Page:Decline and Fall of the Roman Empire vol 1 (1897).djvu/55

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xlix
INTRODUCTION

In this respect we have now to be thankful for many blessings denied to Gibbon and — so recent is our progress — denied to Improved Latin texts Milman and Finlay. We have Mommsen's editions of Jordanes and the Variae of Cassiodorius, his Chronica Minora (still incomplete), including, for instance, Idatius, the Prospers, Count Marcellinus; we have Peter's Historia Augusta, Gardthausen's Ammianus, Luetjohann's Sidonius Apollinaris; Du Chesne's Liber Pontificalis; and a large number of critical texts of ecclesiastical writers might be mentioned.[1] Defective The Greek historians have been less fortunate. The Bonn edition of the "Byzantine Writers," issued under the auspices of Niebuhr and Bekker in the early part of this century, was the most lamentably feeble production ever given to the world by German scholars of great reputation. It marked no advance on the older folio edition, except that it was cheaper, and that one or two new documents were included. But there is now a reasonable prospect that we shall by degrees have a complete series and improved Greek texts of trustworthy texts. De Boor showed the way by his splendid edition of Theophanes and his smaller texts of Theophylactus Simocatta and the Patriarch Nicephorus. Mendelssohn's Zosimus, and Reifferscheid's Anna Comnena stand beside them. Haury promises a Procopius, and we are expecting from Seger a long desired John Scylitzes, the greater part of whose text, though existing in a MS. at Paris, has never been printed and can only be inferred by a comparison of the Latin translation of Gabius with the chronicle of Cedrenus who copied him with faithful servility.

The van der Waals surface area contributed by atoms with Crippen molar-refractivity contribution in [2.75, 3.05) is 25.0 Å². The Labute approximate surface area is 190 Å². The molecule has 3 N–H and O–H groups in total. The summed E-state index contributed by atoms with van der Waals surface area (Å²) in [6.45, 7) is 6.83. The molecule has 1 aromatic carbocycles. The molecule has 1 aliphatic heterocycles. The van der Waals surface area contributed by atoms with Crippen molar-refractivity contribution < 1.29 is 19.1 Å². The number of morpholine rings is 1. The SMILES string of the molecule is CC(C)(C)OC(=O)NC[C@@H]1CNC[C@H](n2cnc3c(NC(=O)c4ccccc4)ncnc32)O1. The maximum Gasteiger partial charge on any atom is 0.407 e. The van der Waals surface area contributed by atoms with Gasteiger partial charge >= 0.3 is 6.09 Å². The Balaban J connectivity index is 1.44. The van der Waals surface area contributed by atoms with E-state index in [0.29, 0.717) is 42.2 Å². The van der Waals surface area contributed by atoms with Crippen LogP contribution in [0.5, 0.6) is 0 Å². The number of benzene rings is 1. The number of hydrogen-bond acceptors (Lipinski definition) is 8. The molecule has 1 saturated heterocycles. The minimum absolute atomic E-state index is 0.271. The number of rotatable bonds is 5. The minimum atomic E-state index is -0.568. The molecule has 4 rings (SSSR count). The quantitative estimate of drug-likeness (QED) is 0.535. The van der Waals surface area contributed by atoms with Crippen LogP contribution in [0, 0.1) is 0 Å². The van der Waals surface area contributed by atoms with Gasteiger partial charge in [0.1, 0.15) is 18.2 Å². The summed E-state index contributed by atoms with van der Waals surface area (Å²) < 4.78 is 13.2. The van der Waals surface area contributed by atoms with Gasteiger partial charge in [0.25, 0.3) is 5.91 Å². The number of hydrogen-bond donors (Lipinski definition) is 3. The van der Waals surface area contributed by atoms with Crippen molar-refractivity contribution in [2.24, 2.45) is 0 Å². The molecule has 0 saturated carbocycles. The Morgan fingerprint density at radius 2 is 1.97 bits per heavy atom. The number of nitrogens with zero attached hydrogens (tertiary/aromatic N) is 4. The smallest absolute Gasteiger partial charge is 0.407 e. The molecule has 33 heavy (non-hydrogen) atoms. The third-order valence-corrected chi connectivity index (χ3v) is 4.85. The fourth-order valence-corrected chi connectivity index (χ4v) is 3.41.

The legendary Lives of the Saints The legends of the Saints, though properly outside the domain of the historian proper, often supply him with valuable help. For "Culturgeschichte" they are a direct source. Finlay observed that the Acta Sanctorum contain an un-

  1. Especially the Corpus Ecclesiasticorum Latinorum.